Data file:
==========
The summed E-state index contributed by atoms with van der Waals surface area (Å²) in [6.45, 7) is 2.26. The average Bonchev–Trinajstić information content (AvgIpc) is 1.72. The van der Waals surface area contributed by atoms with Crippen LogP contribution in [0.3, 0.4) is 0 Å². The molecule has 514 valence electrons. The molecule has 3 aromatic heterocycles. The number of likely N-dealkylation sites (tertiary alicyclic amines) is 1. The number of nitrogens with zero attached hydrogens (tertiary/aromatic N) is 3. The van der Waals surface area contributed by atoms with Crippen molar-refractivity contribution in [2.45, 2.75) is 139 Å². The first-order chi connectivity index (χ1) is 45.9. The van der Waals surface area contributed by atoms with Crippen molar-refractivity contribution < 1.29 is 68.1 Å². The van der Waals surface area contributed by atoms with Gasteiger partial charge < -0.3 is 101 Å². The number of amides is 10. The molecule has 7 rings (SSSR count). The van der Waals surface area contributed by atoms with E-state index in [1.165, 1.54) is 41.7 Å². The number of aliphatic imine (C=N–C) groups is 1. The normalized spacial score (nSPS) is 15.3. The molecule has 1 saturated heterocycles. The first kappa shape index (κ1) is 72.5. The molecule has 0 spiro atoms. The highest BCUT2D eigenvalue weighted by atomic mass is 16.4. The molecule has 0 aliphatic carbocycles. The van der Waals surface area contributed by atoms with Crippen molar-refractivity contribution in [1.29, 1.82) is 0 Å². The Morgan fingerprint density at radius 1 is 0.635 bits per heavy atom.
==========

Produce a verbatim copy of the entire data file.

The summed E-state index contributed by atoms with van der Waals surface area (Å²) in [6.45, 7) is 2.26. The average Bonchev–Trinajstić information content (AvgIpc) is 1.72. The van der Waals surface area contributed by atoms with Crippen LogP contribution in [0.3, 0.4) is 0 Å². The molecule has 514 valence electrons. The molecule has 3 aromatic heterocycles. The number of likely N-dealkylation sites (tertiary alicyclic amines) is 1. The number of nitrogens with zero attached hydrogens (tertiary/aromatic N) is 3. The van der Waals surface area contributed by atoms with Crippen molar-refractivity contribution in [2.45, 2.75) is 139 Å². The first-order chi connectivity index (χ1) is 45.9. The van der Waals surface area contributed by atoms with Crippen molar-refractivity contribution < 1.29 is 68.1 Å². The van der Waals surface area contributed by atoms with Gasteiger partial charge < -0.3 is 101 Å². The number of amides is 10. The molecule has 7 rings (SSSR count). The van der Waals surface area contributed by atoms with E-state index in [1.165, 1.54) is 41.7 Å². The number of aliphatic imine (C=N–C) groups is 1. The normalized spacial score (nSPS) is 15.3. The molecule has 1 saturated heterocycles. The first kappa shape index (κ1) is 72.5. The molecule has 0 spiro atoms. The highest BCUT2D eigenvalue weighted by atomic mass is 16.4. The molecule has 0 aliphatic carbocycles. The van der Waals surface area contributed by atoms with Crippen molar-refractivity contribution in [1.29, 1.82) is 0 Å². The Morgan fingerprint density at radius 1 is 0.635 bits per heavy atom.